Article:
The young Harris was educated in London, and then, from age 12, in Paris at the Lycée Chaptal and the music academy L'École Niedermeyer.   Friends he made then included the composer Gabriel Fauré, the music publisher Louis Brandus, the opera manager Léon Carvalho, his future brother-in-law Horace Sedger, and the soprano Adelina Patti.   He completed his education in Hanover to learn German, after which he joined the financial firm Emile Erlanger & Co. and then the Paris house of Tiffany's.  After his father died in 1873, Harris abandoned commerce ("I saw no prospect in 'quill driving'")  and followed the family's theatrical calling. He made his debut as an actor in the role of Malcolm in Macbeth in September 1873 at the Theatre Royal, Manchester, in a company headed by W. H. Pennington, Geneviève Ward and Tom Swinbourne.   According to his biographer J. P. Wearing he followed this with juvenile and light comedy roles in Barry Sullivan's company at the Amphitheatre, Liverpool.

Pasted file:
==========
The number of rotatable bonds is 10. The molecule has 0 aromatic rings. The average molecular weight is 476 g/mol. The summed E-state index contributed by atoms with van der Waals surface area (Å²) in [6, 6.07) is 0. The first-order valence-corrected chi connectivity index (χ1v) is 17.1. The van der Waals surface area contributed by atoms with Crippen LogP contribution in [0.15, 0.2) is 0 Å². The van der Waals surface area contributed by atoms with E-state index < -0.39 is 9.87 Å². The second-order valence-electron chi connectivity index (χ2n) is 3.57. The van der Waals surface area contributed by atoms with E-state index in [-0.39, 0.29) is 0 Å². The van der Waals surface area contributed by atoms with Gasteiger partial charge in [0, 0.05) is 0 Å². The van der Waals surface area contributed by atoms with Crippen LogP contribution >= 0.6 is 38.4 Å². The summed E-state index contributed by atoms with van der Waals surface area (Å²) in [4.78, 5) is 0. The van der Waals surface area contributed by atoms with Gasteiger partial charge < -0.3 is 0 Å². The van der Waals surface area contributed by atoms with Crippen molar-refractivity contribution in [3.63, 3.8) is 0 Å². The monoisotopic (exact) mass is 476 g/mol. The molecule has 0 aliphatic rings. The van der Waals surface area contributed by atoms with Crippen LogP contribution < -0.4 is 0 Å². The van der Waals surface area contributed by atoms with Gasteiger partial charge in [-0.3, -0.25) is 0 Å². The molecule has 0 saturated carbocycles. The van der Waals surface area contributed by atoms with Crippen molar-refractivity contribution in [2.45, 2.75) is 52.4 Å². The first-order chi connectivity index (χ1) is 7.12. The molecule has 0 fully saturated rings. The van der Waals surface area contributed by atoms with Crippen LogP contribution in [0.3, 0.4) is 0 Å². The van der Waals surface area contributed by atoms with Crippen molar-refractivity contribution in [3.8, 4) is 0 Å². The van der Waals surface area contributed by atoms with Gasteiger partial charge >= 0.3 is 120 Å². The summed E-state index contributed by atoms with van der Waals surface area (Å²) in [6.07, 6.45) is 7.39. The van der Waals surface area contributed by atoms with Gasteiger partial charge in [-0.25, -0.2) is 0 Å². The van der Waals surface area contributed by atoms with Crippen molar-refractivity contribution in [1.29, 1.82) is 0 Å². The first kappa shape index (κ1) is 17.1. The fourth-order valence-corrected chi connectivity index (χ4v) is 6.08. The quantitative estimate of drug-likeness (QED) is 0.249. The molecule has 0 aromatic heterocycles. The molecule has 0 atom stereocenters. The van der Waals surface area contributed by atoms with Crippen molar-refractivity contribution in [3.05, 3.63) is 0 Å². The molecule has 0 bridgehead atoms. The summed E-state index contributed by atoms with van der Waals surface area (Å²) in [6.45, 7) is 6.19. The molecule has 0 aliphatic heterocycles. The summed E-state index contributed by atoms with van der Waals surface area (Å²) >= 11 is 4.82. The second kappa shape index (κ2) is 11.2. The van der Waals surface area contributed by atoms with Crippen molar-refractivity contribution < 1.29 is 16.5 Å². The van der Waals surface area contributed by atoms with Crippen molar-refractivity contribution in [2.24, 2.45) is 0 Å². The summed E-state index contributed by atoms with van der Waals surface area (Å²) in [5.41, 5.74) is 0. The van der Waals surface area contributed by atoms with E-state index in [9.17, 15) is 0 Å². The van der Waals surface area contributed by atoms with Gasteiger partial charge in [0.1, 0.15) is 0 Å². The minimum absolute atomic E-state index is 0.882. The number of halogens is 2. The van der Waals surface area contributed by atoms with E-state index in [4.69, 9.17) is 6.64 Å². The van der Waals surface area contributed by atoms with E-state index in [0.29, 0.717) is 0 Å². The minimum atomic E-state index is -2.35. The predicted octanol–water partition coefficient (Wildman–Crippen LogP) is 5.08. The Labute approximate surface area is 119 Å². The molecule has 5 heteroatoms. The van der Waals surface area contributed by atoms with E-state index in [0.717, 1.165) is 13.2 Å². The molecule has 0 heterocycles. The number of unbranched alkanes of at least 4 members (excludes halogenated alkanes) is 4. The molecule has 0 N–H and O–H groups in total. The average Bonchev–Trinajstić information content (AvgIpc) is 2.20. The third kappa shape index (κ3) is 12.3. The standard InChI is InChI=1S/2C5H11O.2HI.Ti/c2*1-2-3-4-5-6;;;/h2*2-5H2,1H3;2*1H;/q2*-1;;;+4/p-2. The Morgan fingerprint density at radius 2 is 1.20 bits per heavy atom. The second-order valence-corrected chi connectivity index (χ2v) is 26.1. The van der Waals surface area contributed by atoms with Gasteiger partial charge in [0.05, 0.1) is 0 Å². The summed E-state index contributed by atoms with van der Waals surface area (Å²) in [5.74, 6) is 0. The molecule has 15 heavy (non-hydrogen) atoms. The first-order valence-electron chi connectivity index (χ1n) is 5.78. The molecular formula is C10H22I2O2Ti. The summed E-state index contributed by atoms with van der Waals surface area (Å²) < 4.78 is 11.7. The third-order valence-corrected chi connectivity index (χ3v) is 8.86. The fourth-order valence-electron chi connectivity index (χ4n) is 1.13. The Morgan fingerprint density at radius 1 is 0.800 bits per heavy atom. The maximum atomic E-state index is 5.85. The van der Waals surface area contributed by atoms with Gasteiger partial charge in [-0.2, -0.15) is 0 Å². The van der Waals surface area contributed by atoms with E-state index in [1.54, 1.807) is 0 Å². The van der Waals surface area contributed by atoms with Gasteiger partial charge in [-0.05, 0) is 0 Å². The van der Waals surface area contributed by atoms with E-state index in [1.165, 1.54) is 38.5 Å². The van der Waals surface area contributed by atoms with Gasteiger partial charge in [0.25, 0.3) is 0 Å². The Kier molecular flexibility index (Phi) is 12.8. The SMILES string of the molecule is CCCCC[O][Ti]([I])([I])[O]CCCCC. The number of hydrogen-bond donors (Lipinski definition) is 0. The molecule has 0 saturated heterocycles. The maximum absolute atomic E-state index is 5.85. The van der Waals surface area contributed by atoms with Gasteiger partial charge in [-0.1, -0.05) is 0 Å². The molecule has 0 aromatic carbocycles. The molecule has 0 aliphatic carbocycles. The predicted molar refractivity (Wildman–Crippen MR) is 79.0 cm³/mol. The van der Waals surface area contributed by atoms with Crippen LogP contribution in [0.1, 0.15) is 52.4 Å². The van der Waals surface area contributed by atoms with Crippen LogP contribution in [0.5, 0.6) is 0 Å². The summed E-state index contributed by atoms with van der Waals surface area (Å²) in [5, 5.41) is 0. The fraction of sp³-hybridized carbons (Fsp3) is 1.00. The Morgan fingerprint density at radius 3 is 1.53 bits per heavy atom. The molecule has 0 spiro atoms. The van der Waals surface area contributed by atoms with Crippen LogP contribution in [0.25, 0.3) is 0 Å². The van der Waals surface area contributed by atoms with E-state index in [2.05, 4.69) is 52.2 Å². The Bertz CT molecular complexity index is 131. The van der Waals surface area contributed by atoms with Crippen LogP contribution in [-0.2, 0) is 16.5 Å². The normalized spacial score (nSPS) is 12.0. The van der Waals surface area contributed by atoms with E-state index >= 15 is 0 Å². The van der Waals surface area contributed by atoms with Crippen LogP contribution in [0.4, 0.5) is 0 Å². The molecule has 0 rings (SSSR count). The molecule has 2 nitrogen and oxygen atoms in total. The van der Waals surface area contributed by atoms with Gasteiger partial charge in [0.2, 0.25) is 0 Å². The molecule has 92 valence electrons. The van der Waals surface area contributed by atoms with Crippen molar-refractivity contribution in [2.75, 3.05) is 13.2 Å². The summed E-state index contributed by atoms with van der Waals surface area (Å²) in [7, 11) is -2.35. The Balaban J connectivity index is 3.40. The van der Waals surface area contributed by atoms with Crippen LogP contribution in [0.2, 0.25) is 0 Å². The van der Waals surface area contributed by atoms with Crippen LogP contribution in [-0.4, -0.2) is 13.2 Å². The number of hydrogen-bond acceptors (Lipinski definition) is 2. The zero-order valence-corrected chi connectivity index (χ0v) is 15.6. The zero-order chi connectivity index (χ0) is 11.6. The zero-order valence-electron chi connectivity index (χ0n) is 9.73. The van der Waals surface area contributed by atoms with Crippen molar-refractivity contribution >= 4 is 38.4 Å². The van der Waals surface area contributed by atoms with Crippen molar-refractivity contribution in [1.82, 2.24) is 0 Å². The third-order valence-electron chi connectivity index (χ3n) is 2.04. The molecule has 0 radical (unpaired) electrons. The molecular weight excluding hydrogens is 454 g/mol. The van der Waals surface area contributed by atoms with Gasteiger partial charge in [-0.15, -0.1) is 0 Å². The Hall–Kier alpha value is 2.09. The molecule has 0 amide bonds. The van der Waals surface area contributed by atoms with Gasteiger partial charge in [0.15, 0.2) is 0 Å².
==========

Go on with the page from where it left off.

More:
The opera impresario J. H. Mapleson engaged Harris as an assistant stage-manager and was soon sufficiently impressed to put him in sole charge of his Italian Opera Company.  Harris went on tour with Mapleson's company as stage-manager, together with his younger brother Charles, later best-known as Richard D'Oyly Carte's stage director.  [n 3] In 1876 Harris was appointed resident stage-manager at the Prince's Theatre, Manchester,  and by the end of that year, when he staged the pantomime Sindbad [sic] the Sailor for Charles Wyndham at the Crystal Palace, he had established a high reputation: one reviewer wrote that the management could not possibly have a better stage-manager than Harris. 
Harris continued to appear as an actor. In 1877 Wyndham cast him as the juvenile lead in The Pink Dominos at the Criterion Theatre in the West End.  It ran for 555 performances, of which Harris did not miss one.  He was a competent actor, but his talents and inclination drew him towards management. In 1879, seeing that the huge Theatre Royal, Drury Lane was closed and empty, he determined to reopen it. He had little money but raised enough funds from friends including his future father-in-law to acquire the lease. He was not immediately able to mount a production of his own, and at first he sub-let the theatre to George Rignold, who presented and starred in a spectacular production of Henry V , which lost money, adding to Drury Lane's reputation as an unprofitable house.